If, as suggested by Ori Gurel-Gurevich, we sample from uniform distribution on $[0,1]$, then $Z$ will typically be of order $1/\sqrt{n}$.

A convenient way of generating the points $X_1,\dots,X_n$ in order is letting $W_1,\dots,W_{n+1}$ be independent exponential(1) variables with partial sums $S_k = W_1+\cdots+W_k$, and finally letting $X_k = S_k / S_{n+1}$.
We have $$ \left|X_k - \frac{k}{n+1}\right| = \left|\frac{S_k}{S_{n+1}} - \frac{k}{n+1}\right| \leq
\left|\frac{S_k}{n+1} - \frac{k}{n+1}\right| + \left|\frac{S_k}{n+1} - \frac{S_k}{S_{n+1}}\right| $$
$$ \leq \frac{\left|S_k-k\right|}{n+1} + \frac{S_{n+1}}{S_k}\cdot \left| \frac{S_k}{n+1} - \frac{S_k}{S_{n+1}}\right| = \frac{\left|S_k-k\right| + \left|S_{n+1} - (n+1)\right|}{n+1},$$
and in particular
$$\max_{k\leq n} \left|X_k - \mathbb{E}X_k\right| \leq \frac2{n+1}\cdot\max_{k\leq n+1} \left|S_k - k\right|.$$
It is relatively easy to see that $\mathbb{E}\max_{k\leq n} \left|S_k-k\right| = O(\sqrt{n})$ and consequently that $\mathbb{E} \max_{k\leq n} \left|X_k - \mathbb{E}X_k\right| = O(n^{-1/2})$. This is because $S_n-S_k$ is independent of $S_k$. Therefore if $S_k$ deviates wildly from its mean, then with decent probability (namely when $S_n-S_k$ deviates ever so slightly in the same direction), $S_n$ will deviate just as wildly from its mean. More precisely, $$Pr\left(\left|S_n - n\right| > t\right) \geq C\cdot Pr\left(\left|S_k-k\right| > t \ \text{for some $k\leq n$}\right),$$
where $C$ is simply a positive lower bound on the probability that a sum of independent exponentials deviates from its mean in a given direction. Consequently \begin{equation} \mathbb{E} \max_{k\leq n} \left|S_k-k\right| = \int_0^\infty Pr\left(\max_{k\leq n}\left|S_k-k\right| > t\right) \, dt \end{equation} \begin{equation} \leq \frac1C \int_0^\infty Pr\left(\left|S_n-n\right| > t\right)\, dt = \frac1C\cdot \mathbb{E}\left|S_n-n\right| = O(\sqrt{n}). \end{equation}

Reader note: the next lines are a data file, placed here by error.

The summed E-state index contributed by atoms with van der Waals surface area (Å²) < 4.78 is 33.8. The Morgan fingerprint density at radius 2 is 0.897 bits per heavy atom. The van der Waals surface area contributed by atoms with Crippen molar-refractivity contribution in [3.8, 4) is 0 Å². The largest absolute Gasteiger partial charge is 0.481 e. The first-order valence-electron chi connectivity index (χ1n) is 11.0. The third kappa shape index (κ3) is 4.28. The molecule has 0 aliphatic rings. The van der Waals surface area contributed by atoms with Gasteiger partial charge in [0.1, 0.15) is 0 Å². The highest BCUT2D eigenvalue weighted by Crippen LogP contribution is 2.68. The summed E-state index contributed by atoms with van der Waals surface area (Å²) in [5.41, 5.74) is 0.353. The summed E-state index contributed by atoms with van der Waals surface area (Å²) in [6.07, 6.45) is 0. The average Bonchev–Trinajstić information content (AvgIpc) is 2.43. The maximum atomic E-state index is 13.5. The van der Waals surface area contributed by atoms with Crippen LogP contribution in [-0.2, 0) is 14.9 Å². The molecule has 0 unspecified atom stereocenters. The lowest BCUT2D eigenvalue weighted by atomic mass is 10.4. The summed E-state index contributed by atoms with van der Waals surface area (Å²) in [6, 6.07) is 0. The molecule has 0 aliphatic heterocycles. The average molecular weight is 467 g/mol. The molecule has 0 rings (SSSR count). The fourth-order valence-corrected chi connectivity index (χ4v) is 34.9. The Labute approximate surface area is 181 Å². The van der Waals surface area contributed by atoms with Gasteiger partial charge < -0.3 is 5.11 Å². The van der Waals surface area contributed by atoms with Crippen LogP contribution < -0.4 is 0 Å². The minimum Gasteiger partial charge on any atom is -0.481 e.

EDIT:
To return to the original problem, we choose $n$ numbers independently and uniformly in the interval $[0,m-n+1]$ and let $$U_1\leq U_2 \leq \cdots \leq U_n$$ be the sorted sequence. Now let $$X_i = \left\lfloor U_i+i\right\rfloor.$$ The sequence $X_1,\dots,X_n$ is now generated according to the question (and therefore not the same as the $X_i$'s earlier in this post).

Scaling up the result above by a factor $m-n+1$, we see that the maximum deviation of a $U_i$ from its mean is of order $$O\left(\frac{m}{\sqrt{n}}\right),$$ while the difference between $X_i$ and $U_i$ is of order $n$. Therefore the maximum deviation of $X_i$ from its mean is of order $$O\left(\frac{m}{\sqrt{n}}+n\right),$$
where the first term will dominate when $m>>n^{3/2}$. On the other hand if $m$ is smaller, say of the same order as $n$, it must clearly be possible to achieve sharper bounds.